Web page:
“We believe that this analysis is the most advanced observational study on this topic, both because of the confounding adjustment methods we used and because of the extensive diagnostics that we employ to detect residual bias,” said Hripcsak. “The 76 negative controls aim to uncover confounding and other bias that might be missed by our analysis and allow us to calibrate the result to account for systematic error.”
Overall, the results matched up to their expectations, said Hripcsak, although he cautioned there still may be some differences in effectiveness across different patient populations, or between specific drugs within a class. On the whole, though, there is no difference in effectiveness between ACE inhibitors and ARBs, he said. As to why ACE inhibitors remain more commonly prescribed despite their known side effects, Hripcsak believes it might simply come down to comfort given that they’ve been around longer. Also, prior to ARBs coming off patent, there had been a large difference in price, he noted.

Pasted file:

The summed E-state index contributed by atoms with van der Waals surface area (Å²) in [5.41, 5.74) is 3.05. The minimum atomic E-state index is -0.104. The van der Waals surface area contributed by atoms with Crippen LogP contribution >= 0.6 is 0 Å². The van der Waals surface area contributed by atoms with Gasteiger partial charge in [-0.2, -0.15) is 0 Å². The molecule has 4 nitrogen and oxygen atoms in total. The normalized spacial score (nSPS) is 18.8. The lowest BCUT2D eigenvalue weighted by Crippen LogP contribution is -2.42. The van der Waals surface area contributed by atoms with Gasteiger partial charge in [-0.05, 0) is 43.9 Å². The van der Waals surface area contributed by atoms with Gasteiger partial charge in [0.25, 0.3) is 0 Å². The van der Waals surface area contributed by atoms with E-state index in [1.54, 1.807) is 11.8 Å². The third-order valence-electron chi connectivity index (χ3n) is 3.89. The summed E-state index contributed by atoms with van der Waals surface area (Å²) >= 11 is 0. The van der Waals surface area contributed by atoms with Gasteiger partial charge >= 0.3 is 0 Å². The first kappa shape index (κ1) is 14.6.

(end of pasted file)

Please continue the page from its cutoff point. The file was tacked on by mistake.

Cough, Yes, but Pancreatitis and GI Bleeds?
To TCTMD, Turner said the MI/ARB paradox has been discounted by the majority of physicians. In the ON-TARGET trial, which compared telmisartan against ramipril in patients at high risk of vascular events, there was no difference in the primary endpoint of death from cardiovascular causes, MI, stroke, or hospitalization, but more angioedema with the ACE inhibitor ramipril. Like others, Turner said the theory suggesting less protection with ACE inhibitors emerged from the placebo-controlled trials testing the drug classes in different eras.
“The event rates in the control group were vastly different because a generation had passed,” said Turner. “Our ability to manage cardiovascular events greatly improved. The signal that arose was really more because the event rates were so much lower with the ARBs than they were with the ACE inhibitors.”